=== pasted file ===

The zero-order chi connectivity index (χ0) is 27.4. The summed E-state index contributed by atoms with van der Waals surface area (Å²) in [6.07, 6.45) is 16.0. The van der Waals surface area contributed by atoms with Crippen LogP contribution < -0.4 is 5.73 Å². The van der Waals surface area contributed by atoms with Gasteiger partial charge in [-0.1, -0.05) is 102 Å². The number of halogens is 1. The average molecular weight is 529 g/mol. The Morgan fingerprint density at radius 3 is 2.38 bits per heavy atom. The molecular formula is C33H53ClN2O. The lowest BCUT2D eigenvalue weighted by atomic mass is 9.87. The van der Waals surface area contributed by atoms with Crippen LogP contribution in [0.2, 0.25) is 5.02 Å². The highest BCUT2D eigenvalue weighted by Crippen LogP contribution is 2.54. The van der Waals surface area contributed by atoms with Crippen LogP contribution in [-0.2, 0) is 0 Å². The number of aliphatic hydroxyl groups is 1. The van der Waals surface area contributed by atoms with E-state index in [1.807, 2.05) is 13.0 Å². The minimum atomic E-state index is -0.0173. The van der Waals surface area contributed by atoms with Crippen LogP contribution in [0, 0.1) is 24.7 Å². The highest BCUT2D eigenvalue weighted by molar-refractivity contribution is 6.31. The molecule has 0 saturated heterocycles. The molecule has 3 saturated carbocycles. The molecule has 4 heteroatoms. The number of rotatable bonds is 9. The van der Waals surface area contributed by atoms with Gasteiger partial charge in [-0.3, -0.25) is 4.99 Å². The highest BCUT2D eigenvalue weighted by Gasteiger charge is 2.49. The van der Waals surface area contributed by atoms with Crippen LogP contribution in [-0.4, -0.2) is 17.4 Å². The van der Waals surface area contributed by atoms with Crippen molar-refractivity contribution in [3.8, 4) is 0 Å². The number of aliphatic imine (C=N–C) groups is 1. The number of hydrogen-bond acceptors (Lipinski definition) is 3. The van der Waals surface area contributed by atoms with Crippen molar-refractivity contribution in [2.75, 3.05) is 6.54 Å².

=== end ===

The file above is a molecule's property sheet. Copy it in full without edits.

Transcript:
The zero-order chi connectivity index (χ0) is 27.4. The summed E-state index contributed by atoms with van der Waals surface area (Å²) in [6.07, 6.45) is 16.0. The van der Waals surface area contributed by atoms with Crippen LogP contribution < -0.4 is 5.73 Å². The van der Waals surface area contributed by atoms with Gasteiger partial charge in [-0.1, -0.05) is 102 Å². The number of halogens is 1. The average molecular weight is 529 g/mol. The Morgan fingerprint density at radius 3 is 2.38 bits per heavy atom. The molecular formula is C33H53ClN2O. The lowest BCUT2D eigenvalue weighted by atomic mass is 9.87. The van der Waals surface area contributed by atoms with Crippen LogP contribution in [0.2, 0.25) is 5.02 Å². The highest BCUT2D eigenvalue weighted by Crippen LogP contribution is 2.54. The van der Waals surface area contributed by atoms with Crippen LogP contribution in [-0.2, 0) is 0 Å². The number of aliphatic hydroxyl groups is 1. The van der Waals surface area contributed by atoms with E-state index in [1.807, 2.05) is 13.0 Å². The minimum atomic E-state index is -0.0173. The van der Waals surface area contributed by atoms with Crippen LogP contribution in [0, 0.1) is 24.7 Å². The highest BCUT2D eigenvalue weighted by molar-refractivity contribution is 6.31. The molecule has 0 saturated heterocycles. The molecule has 3 saturated carbocycles. The molecule has 4 heteroatoms. The number of rotatable bonds is 9. The van der Waals surface area contributed by atoms with Gasteiger partial charge in [-0.3, -0.25) is 4.99 Å². The highest BCUT2D eigenvalue weighted by Gasteiger charge is 2.49. The van der Waals surface area contributed by atoms with Crippen LogP contribution in [-0.4, -0.2) is 17.4 Å². The van der Waals surface area contributed by atoms with Crippen molar-refractivity contribution in [3.8, 4) is 0 Å². The number of aliphatic imine (C=N–C) groups is 1. The number of hydrogen-bond acceptors (Lipinski definition) is 3. The van der Waals surface area contributed by atoms with Crippen molar-refractivity contribution in [2.75, 3.05) is 6.54 Å².